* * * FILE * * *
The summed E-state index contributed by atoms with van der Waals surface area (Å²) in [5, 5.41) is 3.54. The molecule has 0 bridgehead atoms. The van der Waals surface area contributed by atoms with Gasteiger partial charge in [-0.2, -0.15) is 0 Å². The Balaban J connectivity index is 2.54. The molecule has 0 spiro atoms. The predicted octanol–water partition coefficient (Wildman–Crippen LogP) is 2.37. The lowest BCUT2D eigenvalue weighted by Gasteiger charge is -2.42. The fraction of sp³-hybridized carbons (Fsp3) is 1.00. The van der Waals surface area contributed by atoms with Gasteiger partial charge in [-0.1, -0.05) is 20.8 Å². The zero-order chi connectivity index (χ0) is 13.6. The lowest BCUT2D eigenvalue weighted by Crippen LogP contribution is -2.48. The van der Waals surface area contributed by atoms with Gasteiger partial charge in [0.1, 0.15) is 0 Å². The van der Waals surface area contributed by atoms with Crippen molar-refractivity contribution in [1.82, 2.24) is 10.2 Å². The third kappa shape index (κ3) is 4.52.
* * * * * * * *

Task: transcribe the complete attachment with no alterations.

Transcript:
The summed E-state index contributed by atoms with van der Waals surface area (Å²) in [5, 5.41) is 3.54. The molecule has 0 bridgehead atoms. The van der Waals surface area contributed by atoms with Gasteiger partial charge in [-0.2, -0.15) is 0 Å². The Balaban J connectivity index is 2.54. The molecule has 0 spiro atoms. The predicted octanol–water partition coefficient (Wildman–Crippen LogP) is 2.37. The lowest BCUT2D eigenvalue weighted by Gasteiger charge is -2.42. The fraction of sp³-hybridized carbons (Fsp3) is 1.00. The van der Waals surface area contributed by atoms with Gasteiger partial charge in [-0.1, -0.05) is 20.8 Å². The zero-order chi connectivity index (χ0) is 13.6. The lowest BCUT2D eigenvalue weighted by Crippen LogP contribution is -2.48. The van der Waals surface area contributed by atoms with Gasteiger partial charge in [0.1, 0.15) is 0 Å². The van der Waals surface area contributed by atoms with Crippen molar-refractivity contribution in [1.82, 2.24) is 10.2 Å². The third kappa shape index (κ3) is 4.52.